Unexpected Eisenstein – an exhibition

I found myself unexpectedly at a loose end for a couple of hours in London the other day, and BBC Radio 4 yet again came to the rescue with a feature I’d heard recently on Front Row.


GRAD: Gallery for Russian Arts and Design currently has an exhibition called Unexpected Eisenstein, which “sheds new light on the life and achievements of pioneering Soviet filmmaker Sergei Eisenstein”.
There are a number of sketches that Eisenstein created throughout his life, some featuring costume designs, some more like storyboards, and others from his childhood which are incredibly detailed given their size.

My exploration of this part of the exhibition was ruined somewhat by a very loud conversation taking place in the middle of the space by what appeared to be someone connected with the gallery, and some of his acquaintances who were visiting. I have to admit as the only other person in the gallery at the time I found it very difficult to concentrate, and so eventually gave up. Shame.

However, my main reason for visiting the exhibition was to see the (small) section on how Eisenstein’s film had influenced a number of filmmakers. While it’s easy to say that we all *know* that Eisenstein was a pioneer in this field, it’s quite another thing to actually see it right before your own eyes.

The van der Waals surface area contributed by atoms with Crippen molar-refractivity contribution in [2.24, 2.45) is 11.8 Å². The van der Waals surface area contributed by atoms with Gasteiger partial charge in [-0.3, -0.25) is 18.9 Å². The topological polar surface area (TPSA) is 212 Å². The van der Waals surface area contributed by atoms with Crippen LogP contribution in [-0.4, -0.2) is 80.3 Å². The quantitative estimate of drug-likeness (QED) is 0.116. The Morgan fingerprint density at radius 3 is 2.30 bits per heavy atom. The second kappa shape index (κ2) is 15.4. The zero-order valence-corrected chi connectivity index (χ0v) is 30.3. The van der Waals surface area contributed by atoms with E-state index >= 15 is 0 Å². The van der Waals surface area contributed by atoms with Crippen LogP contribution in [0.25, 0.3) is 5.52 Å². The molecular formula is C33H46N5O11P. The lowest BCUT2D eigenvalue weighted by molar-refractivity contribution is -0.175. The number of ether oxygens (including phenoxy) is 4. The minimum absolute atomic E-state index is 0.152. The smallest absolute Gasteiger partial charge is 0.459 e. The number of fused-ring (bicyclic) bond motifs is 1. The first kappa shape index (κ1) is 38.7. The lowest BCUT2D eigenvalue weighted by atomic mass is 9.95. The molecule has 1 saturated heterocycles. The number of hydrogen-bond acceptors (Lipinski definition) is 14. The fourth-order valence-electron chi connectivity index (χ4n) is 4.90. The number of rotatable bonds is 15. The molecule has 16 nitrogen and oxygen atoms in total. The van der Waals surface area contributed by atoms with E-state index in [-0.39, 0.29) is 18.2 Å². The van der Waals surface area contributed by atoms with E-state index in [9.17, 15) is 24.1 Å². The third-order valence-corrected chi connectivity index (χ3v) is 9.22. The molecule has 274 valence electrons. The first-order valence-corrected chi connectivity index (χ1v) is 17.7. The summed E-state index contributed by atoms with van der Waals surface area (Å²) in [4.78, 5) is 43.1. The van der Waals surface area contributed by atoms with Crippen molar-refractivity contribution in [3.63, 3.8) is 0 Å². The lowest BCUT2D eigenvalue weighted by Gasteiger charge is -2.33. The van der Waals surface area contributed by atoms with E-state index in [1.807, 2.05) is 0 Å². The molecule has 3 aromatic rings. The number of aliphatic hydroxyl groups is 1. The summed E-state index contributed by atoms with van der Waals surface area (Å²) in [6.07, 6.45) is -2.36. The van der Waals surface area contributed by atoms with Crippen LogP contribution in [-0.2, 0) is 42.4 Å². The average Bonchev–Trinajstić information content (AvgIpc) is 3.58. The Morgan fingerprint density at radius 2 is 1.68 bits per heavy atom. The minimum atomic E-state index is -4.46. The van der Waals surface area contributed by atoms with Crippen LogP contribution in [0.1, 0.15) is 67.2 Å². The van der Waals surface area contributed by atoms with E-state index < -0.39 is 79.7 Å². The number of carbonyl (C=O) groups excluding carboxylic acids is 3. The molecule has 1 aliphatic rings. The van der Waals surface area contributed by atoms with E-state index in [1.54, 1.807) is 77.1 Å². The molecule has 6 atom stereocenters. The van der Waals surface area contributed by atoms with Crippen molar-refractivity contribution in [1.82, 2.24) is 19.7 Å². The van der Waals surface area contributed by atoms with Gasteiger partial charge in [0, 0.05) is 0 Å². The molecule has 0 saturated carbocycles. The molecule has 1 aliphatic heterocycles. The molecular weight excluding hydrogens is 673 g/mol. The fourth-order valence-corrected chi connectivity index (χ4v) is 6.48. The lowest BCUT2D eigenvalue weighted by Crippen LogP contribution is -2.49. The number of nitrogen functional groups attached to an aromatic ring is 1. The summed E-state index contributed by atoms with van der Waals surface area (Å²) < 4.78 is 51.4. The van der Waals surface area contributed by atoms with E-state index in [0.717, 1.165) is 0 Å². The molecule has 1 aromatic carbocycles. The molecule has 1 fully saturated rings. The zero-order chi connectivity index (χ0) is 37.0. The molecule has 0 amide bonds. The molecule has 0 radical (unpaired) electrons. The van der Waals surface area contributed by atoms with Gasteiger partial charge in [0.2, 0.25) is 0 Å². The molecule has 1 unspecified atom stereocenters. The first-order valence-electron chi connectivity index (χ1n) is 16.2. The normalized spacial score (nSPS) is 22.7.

For example, there are obvious visual connections between Laurence Olivier’s Henry V (1944) and Eisenstein’s Alexander Nevsky (1938) – and this link provides images to this end.

And the video examples below enchanted me – lavishness and intrigue at the courts of Ivan the Terrible (1944)  – start around 14:22 – and Sally Potter’s Orlando (1992) – start around 1 minute in. Have fun – I’m going to watch Battleship Potemkin again!

Christopher Doyle – Cinematographer and Artist

A complete stroke of fate meant that I was listening to BBC Radio 4’s Film Programme last week in a hotel room on a short work visit to London.

One of the items was a feature on one of my favourite cinematographers Christopher Doyle (In the Mood for Love, Chungking Express, Rabbit-Proof Fence, 2046) – not his film work, however, but an exhibition of collages and other art work which was at a private gallery in Mayfair for just a month. And I had a couple of hours to kill the next day before my train home.

Doyle has a kind of alter-ego in Du Ke Feng, his ‘Chinese’ side, with whom he is in constant internal discussion about art of many kinds. And this perhaps shows up in the items on display: whereas his films are often a saturation of colour, the collages are generally light, white and sparse. You can see them here. There are also some interesting pieces in which communist-style imagery has been ‘defaced’ with other images.

Then there are installations featuring beautiful lotus flowers, which are best seen in the video on this page.

But my favourites were the video installations, where the images appeared and disappeared like wisps of smoke before your eyes. You can see an example in the same link.

It was very beautiful, often ethereal work, and I’m glad I had the opportunity to see it.

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